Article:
The development of novel immunotherapy strategies for prostrate cancer

Parkinson, R.J., 2005. The development of novel immunotherapy strategies for prostrate cancer. PhD, Nottingham Trent University.

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This thesis examines two separate approaches to prostate cancer immunotherapy. The first aims to employ a viral vector (DISC-HSV) for the systemic delivery of a multi-epitope vaccine in order to induce immune responses against several prostate cancer antigens simultaneously. Initially, it is intended to establish the feasibility of delivering a multi-epitope vaccine using DISC-HSV. The design and construction of a multi-epitope vaccine employing well-known cancer epitopes is described.

The succeeding chapters will describe the identification of novel prostate cancer epitopes, and the testing of their immunogenicity in both human and transgenic animal models. The discovery of an entirely novel, immunogenic, class-I epitope derived from prostate acid phosphatase, designated PAP. 135, is described. This peptide was predicted to be immunogenic by analysis of the PAP amino-acid sequence, and subsequently exhibited strong HLA-A2 binding in a T2 binding assay. Its ability to excite an immune response has been demonstrated in a transgenic mouse model, and this has been shown to be mediated through the induction of cytotoxic T- lymphocytes (CTL). Early data in a human model system, employing peripheral blood monocytes to establish CTL cultures have supported these findings.

The second approach employs the same viral vector to deliver a cytokine gene (GMCSF) to tumour cells, with the aim of inducing anti-tumour immunity. The feasibility of this approach is established by the successful testing the ability of the virus to infect prostate cancer cells in vivo and in vitro, with the expression of virally encoded gene products. The physiological effects of infection by this agent on the prostate cancer cells are examined in relation to gene expression.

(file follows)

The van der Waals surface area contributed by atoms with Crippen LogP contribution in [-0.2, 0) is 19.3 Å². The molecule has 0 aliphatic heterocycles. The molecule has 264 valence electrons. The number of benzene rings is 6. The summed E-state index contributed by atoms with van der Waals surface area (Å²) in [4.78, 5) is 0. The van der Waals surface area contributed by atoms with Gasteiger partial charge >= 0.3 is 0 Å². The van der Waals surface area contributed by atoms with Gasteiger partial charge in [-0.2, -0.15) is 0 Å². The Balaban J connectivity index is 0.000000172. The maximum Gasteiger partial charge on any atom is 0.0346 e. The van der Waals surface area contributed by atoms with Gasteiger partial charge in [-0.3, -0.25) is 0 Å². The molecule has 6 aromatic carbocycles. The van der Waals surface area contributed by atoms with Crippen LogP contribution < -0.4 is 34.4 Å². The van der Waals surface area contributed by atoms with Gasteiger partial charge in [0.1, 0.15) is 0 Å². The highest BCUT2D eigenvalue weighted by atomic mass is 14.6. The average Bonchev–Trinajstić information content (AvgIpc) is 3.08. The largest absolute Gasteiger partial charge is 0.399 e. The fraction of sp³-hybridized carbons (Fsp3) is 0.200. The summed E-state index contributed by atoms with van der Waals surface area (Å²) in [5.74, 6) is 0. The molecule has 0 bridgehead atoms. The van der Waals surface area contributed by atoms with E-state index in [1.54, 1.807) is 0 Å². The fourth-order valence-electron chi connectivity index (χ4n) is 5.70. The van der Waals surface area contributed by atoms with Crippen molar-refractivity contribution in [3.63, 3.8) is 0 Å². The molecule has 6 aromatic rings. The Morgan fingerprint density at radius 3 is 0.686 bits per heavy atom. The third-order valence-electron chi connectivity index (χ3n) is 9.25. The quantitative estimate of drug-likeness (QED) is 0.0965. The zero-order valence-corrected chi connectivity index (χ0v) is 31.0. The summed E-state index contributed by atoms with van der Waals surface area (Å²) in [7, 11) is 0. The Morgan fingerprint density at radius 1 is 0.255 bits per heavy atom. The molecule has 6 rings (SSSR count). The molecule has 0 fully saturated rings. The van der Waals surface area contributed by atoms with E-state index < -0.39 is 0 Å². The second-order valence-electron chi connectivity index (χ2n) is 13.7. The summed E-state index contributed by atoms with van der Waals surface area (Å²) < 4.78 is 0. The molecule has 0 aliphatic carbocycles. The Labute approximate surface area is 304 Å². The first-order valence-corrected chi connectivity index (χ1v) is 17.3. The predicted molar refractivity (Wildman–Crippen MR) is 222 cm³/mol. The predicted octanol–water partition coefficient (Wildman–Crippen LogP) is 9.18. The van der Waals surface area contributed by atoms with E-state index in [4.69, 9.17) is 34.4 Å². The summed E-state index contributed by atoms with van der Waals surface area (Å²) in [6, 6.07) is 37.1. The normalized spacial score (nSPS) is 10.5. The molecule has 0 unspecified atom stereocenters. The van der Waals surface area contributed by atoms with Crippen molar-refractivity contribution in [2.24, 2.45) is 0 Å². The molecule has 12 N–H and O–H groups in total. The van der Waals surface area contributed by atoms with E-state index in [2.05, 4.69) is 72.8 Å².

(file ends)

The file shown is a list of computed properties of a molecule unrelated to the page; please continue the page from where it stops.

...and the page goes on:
Although several strands of related work are presented here in sequence, it should be remarked that the experiments are not presented in chronological order; indeed many of these experiments were undertaken concurrently. Work on the multi-epitope vaccine constructs began at the start of the project, whereas the confirmation of the immunogenicity of PAP.135 was very late in the study period. Therefore, PAP.135 was not (and indeed could not) be included in the multi-epitope construct described in chapter three.

Item Type: Thesis
Creators: Parkinson, R.J.
Date: 2005
ISBN: 9781369314465
Divisions: Schools > School of Science and Technology
Record created by: Linda Sullivan
Date Added: 18 Sep 2020 13:42
Last Modified: 27 Jul 2023 09:10

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